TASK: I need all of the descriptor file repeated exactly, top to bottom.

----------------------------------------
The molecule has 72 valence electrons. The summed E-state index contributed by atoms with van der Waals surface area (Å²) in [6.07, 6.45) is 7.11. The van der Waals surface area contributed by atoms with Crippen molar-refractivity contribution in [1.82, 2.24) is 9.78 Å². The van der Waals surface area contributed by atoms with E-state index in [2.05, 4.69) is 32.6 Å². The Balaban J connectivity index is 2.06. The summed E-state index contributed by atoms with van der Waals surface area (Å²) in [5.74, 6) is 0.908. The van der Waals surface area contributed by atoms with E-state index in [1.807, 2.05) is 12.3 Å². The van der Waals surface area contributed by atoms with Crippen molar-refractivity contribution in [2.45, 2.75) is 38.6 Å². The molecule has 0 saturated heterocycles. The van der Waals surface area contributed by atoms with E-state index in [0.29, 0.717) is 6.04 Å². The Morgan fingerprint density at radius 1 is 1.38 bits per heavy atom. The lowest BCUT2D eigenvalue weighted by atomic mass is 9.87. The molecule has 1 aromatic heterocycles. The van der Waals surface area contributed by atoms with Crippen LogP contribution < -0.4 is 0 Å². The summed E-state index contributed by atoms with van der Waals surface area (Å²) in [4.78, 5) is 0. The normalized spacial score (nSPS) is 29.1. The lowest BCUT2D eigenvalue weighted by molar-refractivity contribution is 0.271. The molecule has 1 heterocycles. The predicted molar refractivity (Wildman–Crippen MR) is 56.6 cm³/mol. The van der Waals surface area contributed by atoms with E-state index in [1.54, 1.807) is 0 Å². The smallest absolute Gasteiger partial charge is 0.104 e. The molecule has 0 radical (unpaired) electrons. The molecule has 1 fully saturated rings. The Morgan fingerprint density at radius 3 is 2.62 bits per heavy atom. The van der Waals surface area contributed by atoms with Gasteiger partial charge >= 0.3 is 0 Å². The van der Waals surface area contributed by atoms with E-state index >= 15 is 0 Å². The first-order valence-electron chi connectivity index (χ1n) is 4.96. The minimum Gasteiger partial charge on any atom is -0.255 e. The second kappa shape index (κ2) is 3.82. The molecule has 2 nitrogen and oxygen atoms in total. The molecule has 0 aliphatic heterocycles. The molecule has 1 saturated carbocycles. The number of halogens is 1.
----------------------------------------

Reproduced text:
The molecule has 72 valence electrons. The summed E-state index contributed by atoms with van der Waals surface area (Å²) in [6.07, 6.45) is 7.11. The van der Waals surface area contributed by atoms with Crippen molar-refractivity contribution in [1.82, 2.24) is 9.78 Å². The van der Waals surface area contributed by atoms with E-state index in [2.05, 4.69) is 32.6 Å². The Balaban J connectivity index is 2.06. The summed E-state index contributed by atoms with van der Waals surface area (Å²) in [5.74, 6) is 0.908. The van der Waals surface area contributed by atoms with E-state index in [1.807, 2.05) is 12.3 Å². The van der Waals surface area contributed by atoms with Crippen molar-refractivity contribution in [2.45, 2.75) is 38.6 Å². The molecule has 0 saturated heterocycles. The van der Waals surface area contributed by atoms with E-state index in [0.29, 0.717) is 6.04 Å². The Morgan fingerprint density at radius 1 is 1.38 bits per heavy atom. The lowest BCUT2D eigenvalue weighted by atomic mass is 9.87. The molecule has 1 aromatic heterocycles. The van der Waals surface area contributed by atoms with Crippen LogP contribution < -0.4 is 0 Å². The summed E-state index contributed by atoms with van der Waals surface area (Å²) in [4.78, 5) is 0. The normalized spacial score (nSPS) is 29.1. The lowest BCUT2D eigenvalue weighted by molar-refractivity contribution is 0.271. The molecule has 1 heterocycles. The predicted molar refractivity (Wildman–Crippen MR) is 56.6 cm³/mol. The van der Waals surface area contributed by atoms with E-state index in [1.54, 1.807) is 0 Å². The smallest absolute Gasteiger partial charge is 0.104 e. The molecule has 0 radical (unpaired) electrons. The molecule has 1 fully saturated rings. The Morgan fingerprint density at radius 3 is 2.62 bits per heavy atom. The van der Waals surface area contributed by atoms with Gasteiger partial charge >= 0.3 is 0 Å². The van der Waals surface area contributed by atoms with E-state index >= 15 is 0 Å². The first-order valence-electron chi connectivity index (χ1n) is 4.96. The minimum Gasteiger partial charge on any atom is -0.255 e. The second kappa shape index (κ2) is 3.82. The molecule has 2 nitrogen and oxygen atoms in total. The molecule has 0 aliphatic heterocycles. The molecule has 1 saturated carbocycles. The number of halogens is 1.